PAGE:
November is #PancreaticCancerAwareness month and we’ll be sharing information all month long on the symptoms and treatments of this deadly disease to keep you aware and educated. Our goal is to prevent late stage diagnosis which we feel is the best way to beat cancer.
WHAT IS THE PANCREAS?
The pancreas is an organ that is about 6 inches long. It’s located deep in your belly between your stomach and backbone in the upper part of your abdomen. Your liver, intestine, spleen and stomach surround your pancreas.
The pancreas makes pancreatic juices. These juices contain enzymes that help break down and digest food. The juices flow through a system of ducts leading to the main pancreatic duct. The pancreatic juices flow through the main duct to the duodenum, the first part of the small intestine.
The pancreas is also a gland that makes insulin and other hormones. These hormones enter the bloodstream and travel throughout the body. They help the body use or store the energy that comes from food. For example, insulin helps control the amount of sugar in the blood.
Pancreatic cancer occurs when there is an uncontrolled growth of abnormal cells in the pancreas, which often begins in the pancreatic ducts. The exact cause of pancreatic cancer is still largely unknown, but certain factors are known to increase the risk. They include increasing age, male gender, cigarette smoking, high fat diet, diabetes, and a family history of the disease in close relatives.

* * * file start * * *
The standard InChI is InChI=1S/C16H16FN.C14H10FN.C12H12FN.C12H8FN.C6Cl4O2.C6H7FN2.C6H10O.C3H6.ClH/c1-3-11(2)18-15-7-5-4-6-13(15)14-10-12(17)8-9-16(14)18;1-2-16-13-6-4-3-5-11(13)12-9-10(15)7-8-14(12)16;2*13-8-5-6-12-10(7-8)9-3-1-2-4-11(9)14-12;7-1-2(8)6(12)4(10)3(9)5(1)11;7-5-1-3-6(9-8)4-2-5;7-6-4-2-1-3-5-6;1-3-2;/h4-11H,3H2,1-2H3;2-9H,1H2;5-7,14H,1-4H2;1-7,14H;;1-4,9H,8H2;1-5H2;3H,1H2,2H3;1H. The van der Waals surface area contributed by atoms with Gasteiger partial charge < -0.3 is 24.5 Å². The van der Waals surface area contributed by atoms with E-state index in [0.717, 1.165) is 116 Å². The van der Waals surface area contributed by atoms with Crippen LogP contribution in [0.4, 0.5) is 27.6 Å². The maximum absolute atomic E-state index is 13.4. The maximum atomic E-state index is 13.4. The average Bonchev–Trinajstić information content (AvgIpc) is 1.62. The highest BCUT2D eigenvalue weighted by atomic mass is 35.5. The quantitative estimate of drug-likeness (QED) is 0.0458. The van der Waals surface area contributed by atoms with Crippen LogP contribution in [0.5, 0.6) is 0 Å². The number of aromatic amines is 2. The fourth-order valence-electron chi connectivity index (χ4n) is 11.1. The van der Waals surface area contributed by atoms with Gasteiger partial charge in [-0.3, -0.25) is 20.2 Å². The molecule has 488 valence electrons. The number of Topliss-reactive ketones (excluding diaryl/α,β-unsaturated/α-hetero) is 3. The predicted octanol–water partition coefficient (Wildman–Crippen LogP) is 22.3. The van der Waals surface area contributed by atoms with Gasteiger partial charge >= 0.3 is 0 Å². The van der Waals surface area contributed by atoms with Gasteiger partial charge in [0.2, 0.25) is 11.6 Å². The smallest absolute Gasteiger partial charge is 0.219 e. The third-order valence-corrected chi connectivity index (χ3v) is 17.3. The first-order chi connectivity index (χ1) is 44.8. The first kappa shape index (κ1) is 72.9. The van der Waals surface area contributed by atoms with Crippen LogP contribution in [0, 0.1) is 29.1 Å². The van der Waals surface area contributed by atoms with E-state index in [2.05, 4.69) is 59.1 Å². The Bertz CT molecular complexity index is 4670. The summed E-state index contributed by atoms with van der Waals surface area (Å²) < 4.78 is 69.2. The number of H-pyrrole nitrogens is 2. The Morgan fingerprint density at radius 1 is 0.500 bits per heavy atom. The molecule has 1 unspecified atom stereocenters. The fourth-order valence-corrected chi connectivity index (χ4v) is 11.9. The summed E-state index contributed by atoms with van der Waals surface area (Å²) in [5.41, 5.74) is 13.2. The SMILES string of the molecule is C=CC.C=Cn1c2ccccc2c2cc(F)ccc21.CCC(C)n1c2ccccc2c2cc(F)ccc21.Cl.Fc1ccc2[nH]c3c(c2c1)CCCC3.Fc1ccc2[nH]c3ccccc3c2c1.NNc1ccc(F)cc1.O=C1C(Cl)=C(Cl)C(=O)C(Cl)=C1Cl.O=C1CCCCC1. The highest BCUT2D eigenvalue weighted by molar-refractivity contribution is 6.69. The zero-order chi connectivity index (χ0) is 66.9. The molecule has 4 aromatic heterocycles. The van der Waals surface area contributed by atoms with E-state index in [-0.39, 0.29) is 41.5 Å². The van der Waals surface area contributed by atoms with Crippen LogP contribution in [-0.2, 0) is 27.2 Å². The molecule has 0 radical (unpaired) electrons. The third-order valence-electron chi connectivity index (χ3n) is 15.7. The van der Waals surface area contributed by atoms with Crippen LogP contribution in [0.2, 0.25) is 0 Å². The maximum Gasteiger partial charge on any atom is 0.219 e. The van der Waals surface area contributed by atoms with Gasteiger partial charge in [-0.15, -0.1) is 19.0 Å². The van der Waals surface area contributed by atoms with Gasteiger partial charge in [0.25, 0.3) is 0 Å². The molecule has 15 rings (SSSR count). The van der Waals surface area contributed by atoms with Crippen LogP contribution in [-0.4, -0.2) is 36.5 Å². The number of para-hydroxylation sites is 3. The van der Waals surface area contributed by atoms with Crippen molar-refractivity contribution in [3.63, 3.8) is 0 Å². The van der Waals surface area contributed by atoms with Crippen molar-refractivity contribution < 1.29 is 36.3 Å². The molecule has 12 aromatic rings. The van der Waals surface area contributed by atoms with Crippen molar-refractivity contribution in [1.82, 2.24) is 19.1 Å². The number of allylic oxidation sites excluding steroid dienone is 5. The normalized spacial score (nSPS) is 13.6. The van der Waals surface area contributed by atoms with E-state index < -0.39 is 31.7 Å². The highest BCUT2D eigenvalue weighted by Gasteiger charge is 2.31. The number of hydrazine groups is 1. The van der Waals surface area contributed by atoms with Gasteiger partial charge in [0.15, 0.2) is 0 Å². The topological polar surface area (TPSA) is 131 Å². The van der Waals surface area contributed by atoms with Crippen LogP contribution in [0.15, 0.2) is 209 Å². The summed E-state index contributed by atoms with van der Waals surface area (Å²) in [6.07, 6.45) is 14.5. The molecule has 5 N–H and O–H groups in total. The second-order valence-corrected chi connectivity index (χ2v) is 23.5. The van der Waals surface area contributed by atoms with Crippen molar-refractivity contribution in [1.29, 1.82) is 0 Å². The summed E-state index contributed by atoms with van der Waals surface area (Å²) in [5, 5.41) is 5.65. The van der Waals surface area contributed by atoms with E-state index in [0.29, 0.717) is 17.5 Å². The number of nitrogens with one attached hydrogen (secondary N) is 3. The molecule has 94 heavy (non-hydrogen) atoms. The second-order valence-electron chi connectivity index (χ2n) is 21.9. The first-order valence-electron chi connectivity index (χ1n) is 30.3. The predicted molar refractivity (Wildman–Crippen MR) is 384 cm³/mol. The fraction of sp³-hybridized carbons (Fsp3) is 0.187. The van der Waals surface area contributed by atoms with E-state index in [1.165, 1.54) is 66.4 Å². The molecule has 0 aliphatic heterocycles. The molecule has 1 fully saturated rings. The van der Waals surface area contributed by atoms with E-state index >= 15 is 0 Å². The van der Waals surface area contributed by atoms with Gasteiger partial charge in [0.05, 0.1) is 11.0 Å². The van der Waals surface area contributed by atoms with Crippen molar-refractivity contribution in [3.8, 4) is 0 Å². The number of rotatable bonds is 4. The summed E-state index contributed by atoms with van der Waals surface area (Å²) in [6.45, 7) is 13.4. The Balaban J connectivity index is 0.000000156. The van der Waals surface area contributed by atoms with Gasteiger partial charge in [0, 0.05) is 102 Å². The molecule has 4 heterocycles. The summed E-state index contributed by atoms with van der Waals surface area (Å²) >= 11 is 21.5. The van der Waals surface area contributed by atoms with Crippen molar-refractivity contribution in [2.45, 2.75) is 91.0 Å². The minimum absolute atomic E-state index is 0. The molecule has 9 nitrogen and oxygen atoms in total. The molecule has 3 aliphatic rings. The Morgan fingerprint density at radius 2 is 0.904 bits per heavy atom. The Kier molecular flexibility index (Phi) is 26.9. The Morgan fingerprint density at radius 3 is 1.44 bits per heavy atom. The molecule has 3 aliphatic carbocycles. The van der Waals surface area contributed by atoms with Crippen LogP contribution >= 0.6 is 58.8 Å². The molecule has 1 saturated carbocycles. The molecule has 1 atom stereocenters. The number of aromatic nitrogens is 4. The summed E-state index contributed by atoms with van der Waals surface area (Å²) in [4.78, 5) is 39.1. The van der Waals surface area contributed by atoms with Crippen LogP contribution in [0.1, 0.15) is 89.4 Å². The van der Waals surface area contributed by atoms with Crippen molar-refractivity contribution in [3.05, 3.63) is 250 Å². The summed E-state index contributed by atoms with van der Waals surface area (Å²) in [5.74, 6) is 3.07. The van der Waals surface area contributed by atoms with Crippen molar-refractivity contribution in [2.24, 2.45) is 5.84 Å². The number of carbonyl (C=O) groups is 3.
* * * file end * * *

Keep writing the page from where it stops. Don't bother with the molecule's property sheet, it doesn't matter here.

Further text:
- In 2019 an estimated 56,770 Americans will be diagnosed with pancreatic cancer in the U.S., and more than 45,750 will die from the disease.
- Pancreatic cancer is the 3rd leading cause of cancer-related death in the United States surpassing breast cancer. It is expected to become the 2nd leading cause of cancer-related death in the US by the year 2020, surpassing colorectal cancer.
- Pancreatic cancer is one of the few cancers for which survival has not improved substantially for more than 40 years.
- Pancreatic cancer has the highest mortality rate of all major cancers. For all stages combined, 91% of pancreatic cancer patients will die within five years of diagnosis – only 9% will survive more than five years.
Stay tuned for more blogs which will include information on Risk Factors, Symptoms, and Treatment.
Source: Hirshberg Foundation for Pancreatic Cancer Research, The Pancreas, http://pancreatic.org/pancreatic-cancer/about-the-pancreas/the-pancreas
Source: Hirshberg Foundation for Pancreatic Cancer Research, Pancreatic Cancer Facts, http://pancreatic.org/pancreatic-cancer/pancreatic-cancer-facts